Consider a trader who does not own a ten-year note but who nevertheless agrees to lend the note over the interval from July 15 to July 29, 2003, against borrowing $10 million at a zero rate of interest. Suppose the trader fails to deliver the note on the scheduled starting date. Regardless of whether the trader delivers the note late or not at all, the trader will not owe its counterparty any interest because the interest rate on the repo contract is zero. Suppose also that the specials rate on the ten-year note for RPs ending July 29 rises to 0.50 percent on July 22. The trader can then borrow the note from July 22 to July 29 against lending $10 million-thereby earning $972 interest [$972 = (7/360) x 5 0.50 percent of $10 million]-and deliver the borrowed note against its original repo contract-thereby borrowing $10 million at a zero rate of interest for the seven days remaining on that contract. The $10 million borrowing funds the trader’s loan of $10 million and the trader makes a net profit of $972.

In terms of the systemic functioning of the market, however, failures are not a good thing. They severely impair liquidity. And from the Fed’s point of view, they directly impact upon the effectiveness of monetary policy transmission into the real economy.

Which is why in November last year the Treasury Market Practices Group announced plans to institute fails charges - fines - to the tsy repo market. On Monday, the TMPG released further details of the plan:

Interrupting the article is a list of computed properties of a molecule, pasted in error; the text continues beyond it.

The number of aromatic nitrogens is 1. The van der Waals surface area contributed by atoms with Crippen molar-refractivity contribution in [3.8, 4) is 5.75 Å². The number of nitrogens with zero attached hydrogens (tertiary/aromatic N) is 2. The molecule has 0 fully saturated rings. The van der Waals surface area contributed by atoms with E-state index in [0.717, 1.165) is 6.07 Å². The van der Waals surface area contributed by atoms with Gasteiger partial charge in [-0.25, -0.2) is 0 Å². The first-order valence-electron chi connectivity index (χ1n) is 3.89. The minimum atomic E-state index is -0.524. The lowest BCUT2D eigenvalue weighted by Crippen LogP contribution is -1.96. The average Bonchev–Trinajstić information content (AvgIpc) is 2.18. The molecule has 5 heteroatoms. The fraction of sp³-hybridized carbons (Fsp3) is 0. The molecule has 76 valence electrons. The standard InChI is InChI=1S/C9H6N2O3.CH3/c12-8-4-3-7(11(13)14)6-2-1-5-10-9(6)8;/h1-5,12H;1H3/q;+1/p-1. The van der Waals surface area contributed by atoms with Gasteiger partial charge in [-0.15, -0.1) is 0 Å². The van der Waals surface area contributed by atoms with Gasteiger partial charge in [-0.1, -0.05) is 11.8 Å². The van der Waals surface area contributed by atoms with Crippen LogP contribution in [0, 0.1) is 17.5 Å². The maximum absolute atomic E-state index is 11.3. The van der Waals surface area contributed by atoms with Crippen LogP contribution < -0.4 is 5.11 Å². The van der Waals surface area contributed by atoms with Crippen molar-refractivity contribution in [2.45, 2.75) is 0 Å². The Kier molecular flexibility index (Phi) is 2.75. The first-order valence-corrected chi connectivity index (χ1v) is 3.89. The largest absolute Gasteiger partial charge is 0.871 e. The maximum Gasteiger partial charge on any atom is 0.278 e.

The timeline below notes key dates identified for the implementation of the fails charge process, along with tentative dates for the dissemination of timelines and implementation guidelines for the other announced recommendations

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Full details of the fails charge policy (in a handy Q&A format) are available here.

Assuming the plan works, of course, then failures should fall off, but will that make the Treasury repo market viable? There are incentives to lend at negative interest rates to be sure. As was the case in Japan during the late 90’s, and the US in 2003, repos can be conducted at negative rates (whereby a lender would pay money to lend) because, particularly in low liquidity environments, demand for Treasuries is often needed to meet other collateral delivery obligations.

The problem, though, is that in the current climate, there is rather a glut of Treasuries. So much so that there is even speculation of a Treasury bubble. The TARP continues to grow. In other words, how likely is it that banks will be in need of Treasuries - so much so that they’ll give money away to get hold of them? It seems hardly likely, particularly also when banks themselves have huge cash reserves on hand at the Fed.

So is it possible that the latest moves by the Fed and TMPG, will further kill off the interbank lending market rather than restore it to normality? As with the other Fed open market ops, will these actions simply make all institutions dependent on the central bank as the sole source of liquidity? Lender of first, last and only resort? Borrowing from - or rather, in this case, lending to, peers just isn’t attractive.

Is that perhaps, though, exactly what the Fed wants: to restore the power of its monetary policy.